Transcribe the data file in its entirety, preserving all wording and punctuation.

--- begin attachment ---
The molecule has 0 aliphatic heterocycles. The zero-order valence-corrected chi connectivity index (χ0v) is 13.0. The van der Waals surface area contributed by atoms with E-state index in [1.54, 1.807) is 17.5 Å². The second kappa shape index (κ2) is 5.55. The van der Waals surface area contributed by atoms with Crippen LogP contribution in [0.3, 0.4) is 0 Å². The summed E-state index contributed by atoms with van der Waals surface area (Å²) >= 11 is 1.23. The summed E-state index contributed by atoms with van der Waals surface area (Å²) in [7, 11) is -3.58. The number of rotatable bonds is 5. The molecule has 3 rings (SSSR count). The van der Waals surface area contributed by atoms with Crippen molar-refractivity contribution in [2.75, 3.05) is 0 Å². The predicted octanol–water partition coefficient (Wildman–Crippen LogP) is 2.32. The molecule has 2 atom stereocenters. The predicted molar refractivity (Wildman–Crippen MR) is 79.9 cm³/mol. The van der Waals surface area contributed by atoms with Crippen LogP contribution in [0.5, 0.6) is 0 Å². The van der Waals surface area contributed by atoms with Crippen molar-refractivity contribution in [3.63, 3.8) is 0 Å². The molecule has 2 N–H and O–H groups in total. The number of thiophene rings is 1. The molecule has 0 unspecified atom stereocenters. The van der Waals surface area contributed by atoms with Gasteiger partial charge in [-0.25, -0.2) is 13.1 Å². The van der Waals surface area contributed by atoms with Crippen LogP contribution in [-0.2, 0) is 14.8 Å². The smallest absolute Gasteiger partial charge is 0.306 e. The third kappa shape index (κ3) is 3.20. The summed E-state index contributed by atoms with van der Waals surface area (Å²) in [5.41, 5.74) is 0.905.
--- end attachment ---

The molecule has 0 aliphatic heterocycles. The zero-order valence-corrected chi connectivity index (χ0v) is 13.0. The van der Waals surface area contributed by atoms with E-state index in [1.54, 1.807) is 17.5 Å². The second kappa shape index (κ2) is 5.55. The van der Waals surface area contributed by atoms with Crippen LogP contribution in [0.3, 0.4) is 0 Å². The summed E-state index contributed by atoms with van der Waals surface area (Å²) >= 11 is 1.23. The summed E-state index contributed by atoms with van der Waals surface area (Å²) in [7, 11) is -3.58. The number of rotatable bonds is 5. The molecule has 3 rings (SSSR count). The van der Waals surface area contributed by atoms with Crippen molar-refractivity contribution in [2.75, 3.05) is 0 Å². The predicted octanol–water partition coefficient (Wildman–Crippen LogP) is 2.32. The molecule has 2 atom stereocenters. The predicted molar refractivity (Wildman–Crippen MR) is 79.9 cm³/mol. The van der Waals surface area contributed by atoms with Crippen LogP contribution in [0.5, 0.6) is 0 Å². The van der Waals surface area contributed by atoms with Crippen molar-refractivity contribution in [3.63, 3.8) is 0 Å². The molecule has 2 N–H and O–H groups in total. The number of thiophene rings is 1. The molecule has 0 unspecified atom stereocenters. The van der Waals surface area contributed by atoms with Gasteiger partial charge in [-0.25, -0.2) is 13.1 Å². The van der Waals surface area contributed by atoms with Crippen LogP contribution in [-0.2, 0) is 14.8 Å². The smallest absolute Gasteiger partial charge is 0.306 e. The third kappa shape index (κ3) is 3.20. The summed E-state index contributed by atoms with van der Waals surface area (Å²) in [5.41, 5.74) is 0.905.